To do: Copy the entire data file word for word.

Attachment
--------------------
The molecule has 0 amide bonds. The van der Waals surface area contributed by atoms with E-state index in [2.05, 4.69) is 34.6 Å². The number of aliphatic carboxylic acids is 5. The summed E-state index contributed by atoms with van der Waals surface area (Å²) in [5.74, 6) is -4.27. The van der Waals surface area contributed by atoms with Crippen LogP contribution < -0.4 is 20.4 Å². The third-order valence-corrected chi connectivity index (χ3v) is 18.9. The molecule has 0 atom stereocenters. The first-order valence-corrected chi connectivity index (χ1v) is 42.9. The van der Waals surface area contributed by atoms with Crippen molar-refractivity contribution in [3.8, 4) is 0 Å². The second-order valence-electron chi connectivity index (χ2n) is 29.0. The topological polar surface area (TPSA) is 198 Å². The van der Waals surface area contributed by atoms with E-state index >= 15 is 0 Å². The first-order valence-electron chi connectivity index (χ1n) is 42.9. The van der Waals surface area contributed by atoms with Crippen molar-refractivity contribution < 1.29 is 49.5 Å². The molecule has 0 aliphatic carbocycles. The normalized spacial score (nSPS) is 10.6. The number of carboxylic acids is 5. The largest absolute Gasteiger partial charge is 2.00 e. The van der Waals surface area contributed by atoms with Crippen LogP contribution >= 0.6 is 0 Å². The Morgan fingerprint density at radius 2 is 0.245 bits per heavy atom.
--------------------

The molecule has 0 amide bonds. The van der Waals surface area contributed by atoms with E-state index in [2.05, 4.69) is 34.6 Å². The number of aliphatic carboxylic acids is 5. The summed E-state index contributed by atoms with van der Waals surface area (Å²) in [5.74, 6) is -4.27. The van der Waals surface area contributed by atoms with Crippen LogP contribution < -0.4 is 20.4 Å². The third-order valence-corrected chi connectivity index (χ3v) is 18.9. The molecule has 0 atom stereocenters. The first-order valence-corrected chi connectivity index (χ1v) is 42.9. The van der Waals surface area contributed by atoms with Crippen molar-refractivity contribution in [3.8, 4) is 0 Å². The second-order valence-electron chi connectivity index (χ2n) is 29.0. The topological polar surface area (TPSA) is 198 Å². The van der Waals surface area contributed by atoms with E-state index >= 15 is 0 Å². The first-order valence-electron chi connectivity index (χ1n) is 42.9. The van der Waals surface area contributed by atoms with Crippen molar-refractivity contribution < 1.29 is 49.5 Å². The molecule has 0 aliphatic carbocycles. The normalized spacial score (nSPS) is 10.6. The number of carboxylic acids is 5. The largest absolute Gasteiger partial charge is 2.00 e. The van der Waals surface area contributed by atoms with Crippen LogP contribution >= 0.6 is 0 Å². The Morgan fingerprint density at radius 2 is 0.245 bits per heavy atom.